When Good Neighbors Go Bad

Sometimes the key to a happy home is who is living next door.

ByABC News
May 5, 2006, 4:32 PM

June 22, 2006 — -- This story originally aired on May 5, 2006.

We all seem to have had a neighbor or two who's driven us crazy, whether they've got a barking dog, throw boisterous parties or have trees growing into our yard. Sometimes the tiniest infractions make us want to throw the book at them.

He can joke about it now, but for years Jim Belushi was involved in a real-life neighbor feud, and it was no laughing matter.

"Feuds are very serious," Belushi told "20/20." "Neighbors especially, I mean, it's tough because, you know, it's your land! But I mean, think about it, all over the world, they're all fighting over what? Land, you know."

Belushi's next-door nemesis was Julie Newmar, best known for her role as Catwoman in the "Batman" series. Belushi and Newmar have been next-door neighbors in Brentwood, Calif., for 20 years, and there is only about 10 feet between their houses.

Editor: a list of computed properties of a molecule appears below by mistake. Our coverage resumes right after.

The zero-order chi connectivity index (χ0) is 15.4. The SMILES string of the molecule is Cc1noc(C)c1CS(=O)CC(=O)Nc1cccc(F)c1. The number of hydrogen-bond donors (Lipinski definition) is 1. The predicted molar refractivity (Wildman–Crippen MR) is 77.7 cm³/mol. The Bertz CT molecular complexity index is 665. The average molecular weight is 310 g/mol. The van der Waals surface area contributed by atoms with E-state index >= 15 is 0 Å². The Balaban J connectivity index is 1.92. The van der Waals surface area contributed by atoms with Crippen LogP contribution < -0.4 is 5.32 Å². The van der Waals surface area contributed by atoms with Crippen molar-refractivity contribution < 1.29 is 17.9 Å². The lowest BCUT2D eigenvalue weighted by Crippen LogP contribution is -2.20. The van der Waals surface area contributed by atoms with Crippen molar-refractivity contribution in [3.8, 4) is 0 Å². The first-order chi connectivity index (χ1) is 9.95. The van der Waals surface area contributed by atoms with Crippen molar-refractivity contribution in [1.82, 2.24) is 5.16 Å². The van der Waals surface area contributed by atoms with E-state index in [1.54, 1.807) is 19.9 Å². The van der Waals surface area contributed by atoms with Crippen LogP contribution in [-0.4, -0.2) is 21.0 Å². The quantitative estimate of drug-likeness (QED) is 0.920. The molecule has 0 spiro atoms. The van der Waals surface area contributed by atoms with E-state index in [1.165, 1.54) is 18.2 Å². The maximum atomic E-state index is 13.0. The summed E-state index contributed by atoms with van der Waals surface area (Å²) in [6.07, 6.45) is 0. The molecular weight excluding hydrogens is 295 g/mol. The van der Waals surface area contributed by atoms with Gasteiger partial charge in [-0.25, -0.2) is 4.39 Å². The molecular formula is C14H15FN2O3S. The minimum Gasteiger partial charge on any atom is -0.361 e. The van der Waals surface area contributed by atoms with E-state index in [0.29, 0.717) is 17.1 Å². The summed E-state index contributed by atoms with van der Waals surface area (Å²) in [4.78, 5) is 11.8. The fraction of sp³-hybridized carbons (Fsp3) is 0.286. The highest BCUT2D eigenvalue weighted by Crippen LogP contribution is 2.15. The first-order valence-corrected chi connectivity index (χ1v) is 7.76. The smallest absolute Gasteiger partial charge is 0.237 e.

In their case, good fences have not made good neighbors. In fact, the fence is one of their biggest problems. Belushi wanted it higher for more privacy. Newmar wanted it lower. Having spent decades tending her prized gardens, she said the fence robbed her plants of sunlight. "20/20" asked her how Belushi's fence affected her garden. She said that once she had "huge roses, beautiful roses," but they are now "kind of wimpy."

Years and years of griping ensued. He accused her of tearing down his fence. She complained that his noisiness forced her to buy air traffic controllers' earmuffs. It got so bad that Belushi sued Newmar for $4 million -- accusing her of harassment, defamation and vandalism.

Belushi accused the still glamorous 74-year-old of egging his house. Newmar cringed when "20/20" asked her about it. "Oh!" she grimaced. "Well, it, it left my hand, unfortunately."

She attributed the slip to frustration and "just not communicating well enough."

Belushi's written a new book called "Real Men Don't Apologize," and he stuck fiercely to that motto in his feud with Newmar. He does an impression of himself in a booming voice when "20/20" asked him if he ever considered apologizing, or simply moving.